Open main menu

The Mazahua language is an indigenous language of Mexico, spoken in the country's central states by the ethnic group that is widely known as the Mazahua but calls itself the Hñatho. It is a Mesoamerican language and has many of the traits of the Mesoamerican Linguistic Area. In 2003, along with some 62 other indigenous languages, it was recognised by a statutory law of Mexico (General Law of Linguistic Rights of the Indigenous Peoples)[3] as an official language in the Federal District and the other administrative divisions in which it is spoken, and on an equal footing with Spanish. The largest concentration of Mazahua is found in the municipality of San Felipe del Progreso, State of México, near Toluca.

RegionMexico: State of Mexico, Toluca
Native speakers
140,000 (2010 census)[1]
Official status
Regulated bySecretaría de Educación Pública
Language codes
ISO 639-3Either:
mmc – Toluca Mazahua
maz – Central Mazahua
Otomanguean Languages.png
The Mazahua language, number 4 (darker blue), northwest.
This article contains IPA phonetic symbols. Without proper rendering support, you may see question marks, boxes, or other symbols instead of Unicode characters. For an introductory guide on IPA symbols, see Help:IPA.

The closest relatives of the Mazahua language are Otomi, Matlatzinca, and Ocuilteco/Tlahuica languages, which together with Mazahua form the Otomian subgroup of the Oto-Pamean branch of the Oto-Manguean language family.

Mazahua is a tonal language and distinguishes high, low, and falling tones on all syllables except the final syllable of a word whose stress is predictable.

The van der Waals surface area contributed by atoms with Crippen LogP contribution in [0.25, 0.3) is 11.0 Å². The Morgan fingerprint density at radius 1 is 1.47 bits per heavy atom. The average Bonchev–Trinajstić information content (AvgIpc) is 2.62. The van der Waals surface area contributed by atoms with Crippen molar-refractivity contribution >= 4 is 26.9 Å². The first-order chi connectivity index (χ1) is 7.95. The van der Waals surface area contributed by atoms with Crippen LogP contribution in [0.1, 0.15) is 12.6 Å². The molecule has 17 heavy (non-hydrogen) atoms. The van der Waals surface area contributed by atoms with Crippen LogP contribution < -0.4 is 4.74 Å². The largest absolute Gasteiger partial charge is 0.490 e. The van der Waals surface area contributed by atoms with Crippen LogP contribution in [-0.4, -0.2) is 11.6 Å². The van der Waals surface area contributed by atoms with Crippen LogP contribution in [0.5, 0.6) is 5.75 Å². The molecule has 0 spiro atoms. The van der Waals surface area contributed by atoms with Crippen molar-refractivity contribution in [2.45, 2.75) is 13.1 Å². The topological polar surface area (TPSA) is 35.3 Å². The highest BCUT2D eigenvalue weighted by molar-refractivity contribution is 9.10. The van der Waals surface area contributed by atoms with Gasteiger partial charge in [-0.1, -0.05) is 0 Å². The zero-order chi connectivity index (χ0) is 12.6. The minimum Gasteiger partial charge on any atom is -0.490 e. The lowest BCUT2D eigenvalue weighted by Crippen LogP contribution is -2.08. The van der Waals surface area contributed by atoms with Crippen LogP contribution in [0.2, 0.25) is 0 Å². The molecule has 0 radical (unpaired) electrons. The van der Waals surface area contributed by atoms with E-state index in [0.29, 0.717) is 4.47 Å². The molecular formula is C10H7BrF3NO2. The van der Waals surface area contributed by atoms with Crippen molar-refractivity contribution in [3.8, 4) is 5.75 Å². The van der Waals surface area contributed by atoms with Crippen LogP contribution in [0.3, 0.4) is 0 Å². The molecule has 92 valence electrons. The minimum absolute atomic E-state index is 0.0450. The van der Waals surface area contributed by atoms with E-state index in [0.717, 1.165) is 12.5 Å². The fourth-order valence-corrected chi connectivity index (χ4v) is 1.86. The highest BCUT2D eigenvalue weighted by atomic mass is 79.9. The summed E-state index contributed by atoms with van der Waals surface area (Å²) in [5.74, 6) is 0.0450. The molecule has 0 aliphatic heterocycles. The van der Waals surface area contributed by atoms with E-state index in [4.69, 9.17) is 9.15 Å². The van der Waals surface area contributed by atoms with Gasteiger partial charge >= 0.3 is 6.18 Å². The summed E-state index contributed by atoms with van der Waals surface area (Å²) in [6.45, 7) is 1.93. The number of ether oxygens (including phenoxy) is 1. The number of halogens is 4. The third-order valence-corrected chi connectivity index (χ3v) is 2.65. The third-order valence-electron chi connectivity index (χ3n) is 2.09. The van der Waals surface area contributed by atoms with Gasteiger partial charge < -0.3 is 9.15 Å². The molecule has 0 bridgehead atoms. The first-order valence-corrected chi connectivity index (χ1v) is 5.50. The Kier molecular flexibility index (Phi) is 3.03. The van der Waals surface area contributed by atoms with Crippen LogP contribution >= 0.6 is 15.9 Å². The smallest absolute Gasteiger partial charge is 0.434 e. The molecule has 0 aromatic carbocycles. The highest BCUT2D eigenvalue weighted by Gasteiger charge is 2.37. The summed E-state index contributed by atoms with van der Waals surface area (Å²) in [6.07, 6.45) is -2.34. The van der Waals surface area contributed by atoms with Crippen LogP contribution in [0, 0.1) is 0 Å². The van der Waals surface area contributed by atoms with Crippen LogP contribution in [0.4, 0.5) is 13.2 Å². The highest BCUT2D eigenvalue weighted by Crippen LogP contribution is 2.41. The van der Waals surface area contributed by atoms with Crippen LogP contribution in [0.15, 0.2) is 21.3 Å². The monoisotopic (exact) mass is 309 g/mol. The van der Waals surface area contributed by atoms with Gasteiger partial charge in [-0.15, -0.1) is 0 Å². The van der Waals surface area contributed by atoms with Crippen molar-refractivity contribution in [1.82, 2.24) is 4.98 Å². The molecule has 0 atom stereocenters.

Mazahua's most distinctive feature is its abnormally-large phoneme inventory, around sixty phonemes, or twice the number in English. There are eight vowel phonemes, seven contrastive nasal vowels, and as many as forty-five consonants.

Amongst then are ejectives, implosives and contrastive voiceless sonorants. Along with Sindhi and Tukang Besi, Mazahua is a rare case of a language with true implosives that is far from regions where implosives are commonly encountered. It is also one of the few languages with ejective fricatives.[4]

Mazahua-language programming is carried by the CDI's radio station XETUMI-AM, broadcasting from Tuxpan, Michoacán.



Bilabial Alveolar Palatal Velar Glottal
plain lab.
Nasal glott. ɲ̰
voiceless ɲ̥
plain m n ɲ
Plosive implosive ɓ ɗ
ejective kʼʷ
aspirated kʷʰ
tenuis p t k ʔ
voiced ɡ ɡʷ
Affricate ejective tsʼ tʃʼ
aspirated tsʰ tʃʰ
tenuis ts
Fricative ejective
tenuis s ʃ h
voiced z ʒ
Approximant glott.
plain   l j w
Trill r

Oral vowelsEdit

Front Back
Close i u
Close-mid e o
Mid ə
Open-mid ɛ ɔ
Open a

Nasal vowelsEdit

Front Back
Close ĩ ũ
Close-mid õ
Open-mid ɛ̃ ɔ̃
Open ã


  1. ^ INALI (2012) México: Lenguas indígenas nacionales
  2. ^ Hammarström, Harald; Forkel, Robert; Haspelmath, Martin, eds. (2017). "Mazahua". Glottolog 3.0. Jena, Germany: Max Planck Institute for the Science of Human History.
  3. ^ The Ley General de Derechos Lingüísticos de los Pueblos Indígenas Archived 2007-02-08 at the Wayback Machine ("General Law of the Linguistic Rights of Indigenous peoples"), decree published 13 March 2003
  4. ^ Ian Maddieson (with a chapter contributed by Sandra Ferrari Disner); Patterns of sounds; Cambridge University Press, 1984. ISBN 0-521-26536-3


  • Knapp Ring, Michael Herbert, Fonología del mazahua, Tesis de licenciatura, ENAH, México, 1996
  • Michael Knapp, 2002 “Elementos de dialectología Mazahua" In Del Cora Al Maya Yucateco: Estudios Linguisticos Sobre Algunas Lenguas Indigenas Mexicanas Paulette Levy (Ed.), Universidad Nacional Autonoma De Mexico